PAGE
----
In this post at Tiny Cat Pants, Aunt B. ruminates wonderfully about a group of young people she saw on their way to basic training (and, in some cases, likely off to Iraq). I suggest you read the post for yourself.

If you happen to slog through the comments, I apologize for my part in that. A couple of right-wingers decided to take Aunt B.’s post out of context and use it as a springboard for the regurgitation of typically vile right-wing talking points. Instead of ignoring the first asshole to chime in, I attempted to set him straight (impossible, because first you have to counteract the winger’s attempt to redefine reality, and that takes up so much space and leaves the whole shebang vulnerable to a predictable digression into tangents that force you to deflect more right-wing talking points).

Anyway, as atonement for my well-meaning misdeed I offer a series of possible answers to Aunt B.’s closing series of questions:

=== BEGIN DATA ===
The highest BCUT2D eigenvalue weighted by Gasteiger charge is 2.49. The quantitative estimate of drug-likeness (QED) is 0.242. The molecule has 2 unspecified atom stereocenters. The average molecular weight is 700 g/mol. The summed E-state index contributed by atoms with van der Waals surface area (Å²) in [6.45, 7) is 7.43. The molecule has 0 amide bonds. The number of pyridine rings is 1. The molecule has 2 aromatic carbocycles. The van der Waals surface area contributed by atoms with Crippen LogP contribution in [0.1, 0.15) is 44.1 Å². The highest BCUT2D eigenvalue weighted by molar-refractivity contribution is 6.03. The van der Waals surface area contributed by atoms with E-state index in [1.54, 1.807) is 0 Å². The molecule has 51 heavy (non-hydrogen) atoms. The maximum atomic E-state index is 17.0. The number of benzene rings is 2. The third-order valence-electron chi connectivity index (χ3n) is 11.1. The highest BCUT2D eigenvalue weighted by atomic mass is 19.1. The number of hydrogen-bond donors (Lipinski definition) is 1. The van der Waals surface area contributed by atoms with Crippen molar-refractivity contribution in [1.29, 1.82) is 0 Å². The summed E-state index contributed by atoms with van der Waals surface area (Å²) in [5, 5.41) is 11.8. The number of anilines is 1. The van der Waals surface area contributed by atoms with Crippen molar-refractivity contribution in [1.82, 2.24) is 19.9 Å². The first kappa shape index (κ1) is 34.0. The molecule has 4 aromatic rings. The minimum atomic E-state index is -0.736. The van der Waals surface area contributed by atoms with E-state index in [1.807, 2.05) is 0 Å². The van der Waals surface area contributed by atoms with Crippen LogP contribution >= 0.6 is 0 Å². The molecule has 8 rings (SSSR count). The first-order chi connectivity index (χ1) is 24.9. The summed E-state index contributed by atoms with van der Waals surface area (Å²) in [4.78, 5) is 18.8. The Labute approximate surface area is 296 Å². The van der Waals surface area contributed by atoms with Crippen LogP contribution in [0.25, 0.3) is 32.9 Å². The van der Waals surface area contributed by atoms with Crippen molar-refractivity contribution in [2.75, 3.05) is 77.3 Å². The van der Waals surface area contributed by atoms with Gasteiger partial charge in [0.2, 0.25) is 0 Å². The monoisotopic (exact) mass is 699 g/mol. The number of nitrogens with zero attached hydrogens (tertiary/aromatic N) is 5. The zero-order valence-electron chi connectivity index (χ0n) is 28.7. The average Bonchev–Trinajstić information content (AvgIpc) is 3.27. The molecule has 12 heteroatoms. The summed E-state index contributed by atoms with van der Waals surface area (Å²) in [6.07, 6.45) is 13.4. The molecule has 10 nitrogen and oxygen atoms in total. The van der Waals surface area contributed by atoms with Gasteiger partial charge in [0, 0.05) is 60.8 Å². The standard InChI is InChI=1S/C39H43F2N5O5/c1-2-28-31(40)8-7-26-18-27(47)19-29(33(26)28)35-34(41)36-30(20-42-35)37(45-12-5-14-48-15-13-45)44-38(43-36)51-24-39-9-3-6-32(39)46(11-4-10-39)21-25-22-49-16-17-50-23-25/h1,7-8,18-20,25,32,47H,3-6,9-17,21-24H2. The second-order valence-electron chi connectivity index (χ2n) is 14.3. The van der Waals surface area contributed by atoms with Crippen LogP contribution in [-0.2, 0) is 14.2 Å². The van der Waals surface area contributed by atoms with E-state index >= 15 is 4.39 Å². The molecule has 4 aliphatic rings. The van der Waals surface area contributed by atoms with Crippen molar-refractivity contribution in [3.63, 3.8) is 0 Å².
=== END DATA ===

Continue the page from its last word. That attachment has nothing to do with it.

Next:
America, is this the best we can do?

I’m so tired of talking about the war in Iraq like it’s just a matter of us staying there long enough to keep the country from descending into civil war, when really it’s a matter of asking whether what we’re doing in Iraq is worth the cost to us. Are we really prepared to send these kids to their deaths over Iraq?

I guess we are. In that case, how could I look any of them in the face?

Aunt B., I don’t believe it is the best that we can do, but we seem to be insufficiently motivated to do better; some of us are so wickedly stupid that we think it a good idea to dig our hole even deeper.

Instead of wondering how we can look them in the face, Aunt B., I suggest we go one better: we can listen to them. In The Nation magazine, Chris Hedges and Laila Al-Arian do just that. Their report is here. At Democracy Now!, Amy Goodman and Juan Gonzalez pick up on the Nation article by interviewing some of the soldiers involved.

The soldiers from the last imperial occupation tried to tell us, but we would not listen. Instead, too many of us bought into the vile propaganda being disseminated by the masters of that war. Some of us still hold that propaganda as gospel. But in this Iraq mess there is no Jane Fonda to smear; there are no dope-smoking hippies to scapegoat. There is just a criminally arrogant executive branch, a complicit Congress, and an electorate (“we the people”) that seems not to care enough to put a stop to the bloodshed and brutality.

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